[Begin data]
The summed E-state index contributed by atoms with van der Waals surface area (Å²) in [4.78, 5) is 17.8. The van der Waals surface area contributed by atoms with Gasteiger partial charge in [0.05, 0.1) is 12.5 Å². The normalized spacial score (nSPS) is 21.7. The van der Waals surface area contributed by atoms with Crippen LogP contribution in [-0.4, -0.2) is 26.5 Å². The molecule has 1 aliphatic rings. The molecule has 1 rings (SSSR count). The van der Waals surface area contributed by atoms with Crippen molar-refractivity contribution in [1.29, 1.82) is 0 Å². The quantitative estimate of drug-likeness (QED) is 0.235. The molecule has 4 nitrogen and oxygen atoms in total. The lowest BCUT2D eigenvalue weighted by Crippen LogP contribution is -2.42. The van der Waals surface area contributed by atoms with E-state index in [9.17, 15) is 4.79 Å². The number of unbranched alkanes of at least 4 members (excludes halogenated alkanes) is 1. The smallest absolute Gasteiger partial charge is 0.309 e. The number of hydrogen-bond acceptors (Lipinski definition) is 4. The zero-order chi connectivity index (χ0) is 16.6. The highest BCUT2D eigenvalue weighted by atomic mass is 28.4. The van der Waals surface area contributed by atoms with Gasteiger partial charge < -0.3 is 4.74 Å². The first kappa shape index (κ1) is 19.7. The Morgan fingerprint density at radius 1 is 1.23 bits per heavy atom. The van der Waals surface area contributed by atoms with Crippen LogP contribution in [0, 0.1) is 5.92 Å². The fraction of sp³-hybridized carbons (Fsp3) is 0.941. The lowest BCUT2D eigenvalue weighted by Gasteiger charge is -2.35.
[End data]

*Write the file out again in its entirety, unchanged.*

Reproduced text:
The summed E-state index contributed by atoms with van der Waals surface area (Å²) in [4.78, 5) is 17.8. The van der Waals surface area contributed by atoms with Gasteiger partial charge in [0.05, 0.1) is 12.5 Å². The normalized spacial score (nSPS) is 21.7. The van der Waals surface area contributed by atoms with Crippen LogP contribution in [-0.4, -0.2) is 26.5 Å². The molecule has 1 aliphatic rings. The molecule has 1 rings (SSSR count). The van der Waals surface area contributed by atoms with Crippen molar-refractivity contribution in [1.29, 1.82) is 0 Å². The quantitative estimate of drug-likeness (QED) is 0.235. The molecule has 4 nitrogen and oxygen atoms in total. The lowest BCUT2D eigenvalue weighted by Crippen LogP contribution is -2.42. The van der Waals surface area contributed by atoms with E-state index in [9.17, 15) is 4.79 Å². The number of unbranched alkanes of at least 4 members (excludes halogenated alkanes) is 1. The smallest absolute Gasteiger partial charge is 0.309 e. The number of hydrogen-bond acceptors (Lipinski definition) is 4. The zero-order chi connectivity index (χ0) is 16.6. The highest BCUT2D eigenvalue weighted by atomic mass is 28.4. The van der Waals surface area contributed by atoms with Gasteiger partial charge < -0.3 is 4.74 Å². The first kappa shape index (κ1) is 19.7. The Morgan fingerprint density at radius 1 is 1.23 bits per heavy atom. The van der Waals surface area contributed by atoms with Crippen LogP contribution in [0, 0.1) is 5.92 Å². The fraction of sp³-hybridized carbons (Fsp3) is 0.941. The lowest BCUT2D eigenvalue weighted by Gasteiger charge is -2.35.